We were excited. We’d planned on doing thesis work, going hiking and diving, and doing all the things normal twenty-somethings in grad school would do. Then it all crumbled. And we weren’t excited anymore.
Cape Cod, Massachusetts is known for a lot of things; sandy beaches, overfilled lobster rolls, and countless Kennedy tragedies. However, over the last few years, this summer vacation destination has become known for something else: sharks. Although sharks are not unheard of in New England, the last time sharks became synonymous with Cape Cod was in the mid 1970s. With last year’s shark-related death and almost 300 Great Whites visiting each summer, the word “shark” is on everyone’s mind throughout the Cape.Read more
In 2014, 80 feet underwater in the Galápagos, surrounded by hammerhead sharks and black-striped salema, I experienced a moment of emotional clarity that sparked my desire to protect this planet. This underwater moment, with all its unimaginable curiosities and bursting biodiversity, affirmed my commitment to promoting marine conservation over my lifetime.
In the years since, I’ve wandered the world leading wilderness trips, writing stories for PBS NewsHour, substitute teaching, coaching tennis, working temp jobs, and fumbling through all the responsibilities and obstacles that come with being a twenty-something — the clarity of my life’s mission and my confidence that I could make a meaningful difference in the world becoming faded and fuzzed along the way.
For the first Currents blog post of the school year, Sallie Lau, the managing editor, interviews Brittany Hoedemaker, the editor-in-chief, about the importance of science communication, what makes good sci-comm, and what readers can expect out of Currents this year.
Who is Brittany?
I’m a second year SMEAgol and the editor-in-chief of Currents! Perhaps more importantly, I’m also a golden retriever enthusiast, a native Seattleite, and a shark lover.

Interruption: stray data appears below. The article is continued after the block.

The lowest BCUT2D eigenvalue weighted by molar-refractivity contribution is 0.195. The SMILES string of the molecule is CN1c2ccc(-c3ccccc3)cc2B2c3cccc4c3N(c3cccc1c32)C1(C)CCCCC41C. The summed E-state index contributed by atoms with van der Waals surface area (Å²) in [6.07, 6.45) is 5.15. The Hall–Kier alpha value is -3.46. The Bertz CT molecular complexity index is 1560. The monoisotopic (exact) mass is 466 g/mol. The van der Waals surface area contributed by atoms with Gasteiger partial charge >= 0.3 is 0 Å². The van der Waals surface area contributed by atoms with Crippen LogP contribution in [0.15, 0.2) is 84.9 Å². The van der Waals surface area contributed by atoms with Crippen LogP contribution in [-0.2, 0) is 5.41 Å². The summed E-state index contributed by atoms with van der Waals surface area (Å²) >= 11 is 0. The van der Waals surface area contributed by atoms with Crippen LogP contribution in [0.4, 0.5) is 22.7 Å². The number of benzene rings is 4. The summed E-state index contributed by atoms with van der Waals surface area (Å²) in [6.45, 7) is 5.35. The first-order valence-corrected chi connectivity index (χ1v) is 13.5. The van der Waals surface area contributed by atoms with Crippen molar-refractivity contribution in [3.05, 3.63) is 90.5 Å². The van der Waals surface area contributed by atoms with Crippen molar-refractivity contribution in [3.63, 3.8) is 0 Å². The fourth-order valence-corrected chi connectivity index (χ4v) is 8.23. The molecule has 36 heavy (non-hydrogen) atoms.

On a transatlantic flight this spring, I met a climate modeler at the back of the plane as we peered out of a tiny window to look at the ice breaking up over Hudson Bay, a phenomenon that NASA’s Earth Observatory says now happens two weeks earlier than it did in 1988. We talked about our careers; he was a climate scientist looking to retire soon, having spent his entire career using data to model current and future impacts of climate change, and I was weeks away from my attaining my master’s degree in marine affairs and just starting my career, hoping to continue the fight against climate change on a wider political stage.Read more
So I heard you’ve been talking trash. #Trashtag, that is. In the past few months, posting pictures of litter cleanups has swept across Reddit, Twitter, and Instagram. The trend consists of posting before-and-after pictures of outdoor areas that people have cleared of garbage. All around the world, places like parks, beaches, and rivers are getting a facelift as bags of trash are hauled away and social media users post another selfie on their accounts.Read more
Most of us in the Puget Sound area are aware that the iconic Southern Resident Orcas and the food chain that supports them are exposed to toxic contaminants, habitat loss, hydropower dams, vessel strikes, noise pollution, ocean acidification, climate change, and overharvesting of Chinook salmon – their primary source of food. But there may be another threat lurking in our waters that is relatively unnoticed: invasive zooplankton.Read more
This past winter, a severe cold wave caused by a weakened jet stream around the Arctic polar vortex triggered the coldest Arctic outbreak in the United States in over two decades. Low temperatures shattered records: more than 340 daily low temperatures were broken across the Midwest alone, hospitals reported hundreds of cases of frostbite and hypothermia, residents of Minnesota were shocked to discover that their toilet bowls were freezing over, and cities scrambled to prepare shelters for those who were not fortunate enough to live in a warm house.Read more
I think about, learn about, and talk about the impacts of climate change day in and day out. When I flip on the TV or read the news at the end of a long day of climate-focused class and work, there it is again. The inescapable dark cloud of our climate reality is ever-present, and it’s time to admit: some days it weighs me down.Read more
A few months ago, I received a proud text from my mom that she and my aunt had both refused straws at dinner. Like the other 34 million of us, they had seen the video of a turtle having a straw removed from his nose and were moved to action. Following the video and a celebrity-backed #stopsucking social media campaign, policy-makers and companies like Starbucks, McDonald’s, and Alaska Airlines initiated plans to phase out straws and other single use plastics.Read more